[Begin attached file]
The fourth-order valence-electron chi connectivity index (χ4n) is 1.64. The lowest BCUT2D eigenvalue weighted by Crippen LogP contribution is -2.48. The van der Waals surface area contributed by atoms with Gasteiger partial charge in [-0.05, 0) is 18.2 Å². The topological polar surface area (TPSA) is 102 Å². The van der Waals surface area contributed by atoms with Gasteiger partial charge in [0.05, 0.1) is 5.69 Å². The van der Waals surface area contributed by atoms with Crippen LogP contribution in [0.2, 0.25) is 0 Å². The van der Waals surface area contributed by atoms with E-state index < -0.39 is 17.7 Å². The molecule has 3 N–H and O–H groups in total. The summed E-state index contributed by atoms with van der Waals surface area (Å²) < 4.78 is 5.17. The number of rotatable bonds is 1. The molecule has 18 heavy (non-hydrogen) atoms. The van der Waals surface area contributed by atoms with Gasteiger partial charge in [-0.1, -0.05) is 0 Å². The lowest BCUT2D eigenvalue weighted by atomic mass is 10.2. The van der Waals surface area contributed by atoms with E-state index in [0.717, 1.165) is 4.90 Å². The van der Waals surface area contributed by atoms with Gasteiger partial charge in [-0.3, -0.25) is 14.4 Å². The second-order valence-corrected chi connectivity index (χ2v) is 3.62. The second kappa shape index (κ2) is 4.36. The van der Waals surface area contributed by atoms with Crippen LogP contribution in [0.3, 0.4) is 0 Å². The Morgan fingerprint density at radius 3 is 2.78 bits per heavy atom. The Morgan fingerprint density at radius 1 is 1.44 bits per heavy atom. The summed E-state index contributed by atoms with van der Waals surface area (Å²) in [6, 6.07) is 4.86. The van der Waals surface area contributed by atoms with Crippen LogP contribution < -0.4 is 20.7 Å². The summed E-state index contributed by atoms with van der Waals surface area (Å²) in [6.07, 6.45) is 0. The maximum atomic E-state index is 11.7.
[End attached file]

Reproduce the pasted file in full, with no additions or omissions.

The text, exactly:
The fourth-order valence-electron chi connectivity index (χ4n) is 1.64. The lowest BCUT2D eigenvalue weighted by Crippen LogP contribution is -2.48. The van der Waals surface area contributed by atoms with Gasteiger partial charge in [-0.05, 0) is 18.2 Å². The topological polar surface area (TPSA) is 102 Å². The van der Waals surface area contributed by atoms with Gasteiger partial charge in [0.05, 0.1) is 5.69 Å². The van der Waals surface area contributed by atoms with Crippen LogP contribution in [0.2, 0.25) is 0 Å². The van der Waals surface area contributed by atoms with E-state index < -0.39 is 17.7 Å². The molecule has 3 N–H and O–H groups in total. The summed E-state index contributed by atoms with van der Waals surface area (Å²) < 4.78 is 5.17. The number of rotatable bonds is 1. The molecule has 18 heavy (non-hydrogen) atoms. The van der Waals surface area contributed by atoms with Gasteiger partial charge in [-0.1, -0.05) is 0 Å². The lowest BCUT2D eigenvalue weighted by atomic mass is 10.2. The van der Waals surface area contributed by atoms with E-state index in [0.717, 1.165) is 4.90 Å². The van der Waals surface area contributed by atoms with Gasteiger partial charge in [-0.3, -0.25) is 14.4 Å². The second-order valence-corrected chi connectivity index (χ2v) is 3.62. The second kappa shape index (κ2) is 4.36. The van der Waals surface area contributed by atoms with Crippen LogP contribution in [0.3, 0.4) is 0 Å². The Morgan fingerprint density at radius 3 is 2.78 bits per heavy atom. The Morgan fingerprint density at radius 1 is 1.44 bits per heavy atom. The summed E-state index contributed by atoms with van der Waals surface area (Å²) in [6, 6.07) is 4.86. The van der Waals surface area contributed by atoms with Crippen LogP contribution < -0.4 is 20.7 Å². The summed E-state index contributed by atoms with van der Waals surface area (Å²) in [6.07, 6.45) is 0. The maximum atomic E-state index is 11.7.